Spotlight on Caroline BlackwellBy Laura & Mike Clark • Mar 26th, 2009 • Category: Interviews
James Lee Community Center, Falls Church, VA
$15/$12 Seniors and Students
Playing through April 4th
Listen to the interview with Caroline Blackell. [MP3 9:57 9.1MB]
Mike: This is Mike Clark with ShowBiz Radio and I am talking with Caroline Blackwell who plays Karen Daniels in the Providence Players production of Rehearsal For Murder. Thanks very much for talking with me.
Caroline: No problem.
Mike: To tell me about Karen Daniels. Who is she?
Caroline: Karen Daniels is probably in terms of most of the characters in the play, you see her go through several different personalities which, I guess given her character as an actress does in a way make sense. She is putting on a part the way everyone else is, but you see her evolve quite a bit. From the beginning she is just an understudy to when she comes back and is truly under the interrogation light for the murder so I would say that she is probably more like who you see in the beginning. She obviously wants to make it in the business. I would not call her ruthless. I don’t think she would do anything to make it in the business ,but she is clearly ok playing different parts and doing so convincingly.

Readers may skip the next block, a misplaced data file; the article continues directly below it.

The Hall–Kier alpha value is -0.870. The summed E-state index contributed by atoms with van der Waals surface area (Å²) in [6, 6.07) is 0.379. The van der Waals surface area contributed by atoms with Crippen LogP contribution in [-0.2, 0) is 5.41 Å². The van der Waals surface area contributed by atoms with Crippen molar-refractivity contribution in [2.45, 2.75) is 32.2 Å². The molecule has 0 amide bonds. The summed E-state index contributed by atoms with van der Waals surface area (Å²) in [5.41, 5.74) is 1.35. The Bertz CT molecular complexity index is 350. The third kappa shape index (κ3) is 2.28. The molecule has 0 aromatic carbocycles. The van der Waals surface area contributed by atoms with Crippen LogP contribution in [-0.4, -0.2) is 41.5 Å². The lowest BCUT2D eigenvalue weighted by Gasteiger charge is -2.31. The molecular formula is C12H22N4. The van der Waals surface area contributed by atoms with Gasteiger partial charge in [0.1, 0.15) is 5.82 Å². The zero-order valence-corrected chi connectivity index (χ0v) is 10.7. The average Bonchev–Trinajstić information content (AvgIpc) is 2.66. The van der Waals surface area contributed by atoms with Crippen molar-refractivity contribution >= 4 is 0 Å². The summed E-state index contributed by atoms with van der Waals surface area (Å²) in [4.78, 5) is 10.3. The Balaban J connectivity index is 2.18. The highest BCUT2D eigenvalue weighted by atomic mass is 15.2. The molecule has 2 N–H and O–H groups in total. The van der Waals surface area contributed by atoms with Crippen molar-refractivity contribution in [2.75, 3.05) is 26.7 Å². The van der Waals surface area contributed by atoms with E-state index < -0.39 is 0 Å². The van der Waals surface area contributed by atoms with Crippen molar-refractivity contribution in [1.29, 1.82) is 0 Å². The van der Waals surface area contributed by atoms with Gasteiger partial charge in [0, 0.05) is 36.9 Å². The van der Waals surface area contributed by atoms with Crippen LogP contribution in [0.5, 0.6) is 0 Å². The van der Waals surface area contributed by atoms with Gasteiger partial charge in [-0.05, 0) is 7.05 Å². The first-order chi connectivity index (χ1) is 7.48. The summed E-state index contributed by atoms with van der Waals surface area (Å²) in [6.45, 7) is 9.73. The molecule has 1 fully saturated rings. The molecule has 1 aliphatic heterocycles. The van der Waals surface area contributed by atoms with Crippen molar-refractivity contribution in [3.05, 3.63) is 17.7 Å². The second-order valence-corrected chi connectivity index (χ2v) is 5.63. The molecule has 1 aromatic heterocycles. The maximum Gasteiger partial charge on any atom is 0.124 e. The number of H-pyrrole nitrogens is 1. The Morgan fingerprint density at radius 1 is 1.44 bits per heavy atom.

Mike: So, do you like Karen Daniels?
Caroline: I do like Karen Daniels and I like who she really is which is someone who cares about Alex. She cares about other people. It’s difficult in this scenario for that character to come across because she is playing the part of the sexy leading actress who would do anything wether it be ruthless or murderous in order to get a part or get ahead. The real karen is one who talented, but not willing to do anything to make it in the industry.